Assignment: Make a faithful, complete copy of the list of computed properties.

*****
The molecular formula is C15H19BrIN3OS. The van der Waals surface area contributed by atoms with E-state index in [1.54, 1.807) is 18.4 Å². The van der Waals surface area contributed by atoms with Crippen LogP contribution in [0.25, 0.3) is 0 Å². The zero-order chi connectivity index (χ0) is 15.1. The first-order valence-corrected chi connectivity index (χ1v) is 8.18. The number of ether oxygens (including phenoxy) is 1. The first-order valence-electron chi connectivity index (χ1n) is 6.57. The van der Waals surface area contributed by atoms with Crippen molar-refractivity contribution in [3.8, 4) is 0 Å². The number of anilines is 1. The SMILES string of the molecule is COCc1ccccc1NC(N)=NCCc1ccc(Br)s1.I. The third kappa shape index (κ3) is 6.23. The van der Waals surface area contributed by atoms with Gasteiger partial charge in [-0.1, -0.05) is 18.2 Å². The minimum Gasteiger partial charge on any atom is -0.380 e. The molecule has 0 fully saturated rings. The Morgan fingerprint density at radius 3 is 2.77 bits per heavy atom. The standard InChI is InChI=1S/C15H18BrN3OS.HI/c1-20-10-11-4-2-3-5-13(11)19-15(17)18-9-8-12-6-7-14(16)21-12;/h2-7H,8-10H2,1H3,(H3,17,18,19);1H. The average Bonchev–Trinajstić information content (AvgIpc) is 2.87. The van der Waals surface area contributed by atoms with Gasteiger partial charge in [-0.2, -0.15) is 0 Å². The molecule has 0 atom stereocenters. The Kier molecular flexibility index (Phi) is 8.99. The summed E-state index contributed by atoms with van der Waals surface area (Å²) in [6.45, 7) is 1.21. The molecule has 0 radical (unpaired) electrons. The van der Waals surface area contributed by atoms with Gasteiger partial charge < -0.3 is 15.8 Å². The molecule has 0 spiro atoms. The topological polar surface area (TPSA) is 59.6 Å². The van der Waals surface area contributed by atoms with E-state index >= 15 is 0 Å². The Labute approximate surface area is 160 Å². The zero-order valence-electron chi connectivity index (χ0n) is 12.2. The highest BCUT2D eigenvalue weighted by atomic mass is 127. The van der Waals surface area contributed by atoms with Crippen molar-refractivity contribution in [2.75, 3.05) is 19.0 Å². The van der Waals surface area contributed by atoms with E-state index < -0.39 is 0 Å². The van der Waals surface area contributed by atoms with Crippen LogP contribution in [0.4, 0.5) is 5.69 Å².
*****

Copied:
The molecular formula is C15H19BrIN3OS. The van der Waals surface area contributed by atoms with E-state index in [1.54, 1.807) is 18.4 Å². The van der Waals surface area contributed by atoms with Crippen LogP contribution in [0.25, 0.3) is 0 Å². The zero-order chi connectivity index (χ0) is 15.1. The first-order valence-corrected chi connectivity index (χ1v) is 8.18. The number of ether oxygens (including phenoxy) is 1. The first-order valence-electron chi connectivity index (χ1n) is 6.57. The van der Waals surface area contributed by atoms with Crippen molar-refractivity contribution in [3.8, 4) is 0 Å². The number of anilines is 1. The SMILES string of the molecule is COCc1ccccc1NC(N)=NCCc1ccc(Br)s1.I. The third kappa shape index (κ3) is 6.23. The van der Waals surface area contributed by atoms with Gasteiger partial charge in [-0.1, -0.05) is 18.2 Å². The minimum Gasteiger partial charge on any atom is -0.380 e. The molecule has 0 fully saturated rings. The Morgan fingerprint density at radius 3 is 2.77 bits per heavy atom. The standard InChI is InChI=1S/C15H18BrN3OS.HI/c1-20-10-11-4-2-3-5-13(11)19-15(17)18-9-8-12-6-7-14(16)21-12;/h2-7H,8-10H2,1H3,(H3,17,18,19);1H. The average Bonchev–Trinajstić information content (AvgIpc) is 2.87. The van der Waals surface area contributed by atoms with Gasteiger partial charge in [-0.2, -0.15) is 0 Å². The molecule has 0 atom stereocenters. The Kier molecular flexibility index (Phi) is 8.99. The summed E-state index contributed by atoms with van der Waals surface area (Å²) in [6.45, 7) is 1.21. The molecule has 0 radical (unpaired) electrons. The van der Waals surface area contributed by atoms with Gasteiger partial charge < -0.3 is 15.8 Å². The molecule has 0 spiro atoms. The topological polar surface area (TPSA) is 59.6 Å². The van der Waals surface area contributed by atoms with E-state index >= 15 is 0 Å². The Labute approximate surface area is 160 Å². The zero-order valence-electron chi connectivity index (χ0n) is 12.2. The highest BCUT2D eigenvalue weighted by atomic mass is 127. The van der Waals surface area contributed by atoms with Crippen molar-refractivity contribution in [2.75, 3.05) is 19.0 Å². The van der Waals surface area contributed by atoms with E-state index < -0.39 is 0 Å². The van der Waals surface area contributed by atoms with Crippen LogP contribution in [0.4, 0.5) is 5.69 Å².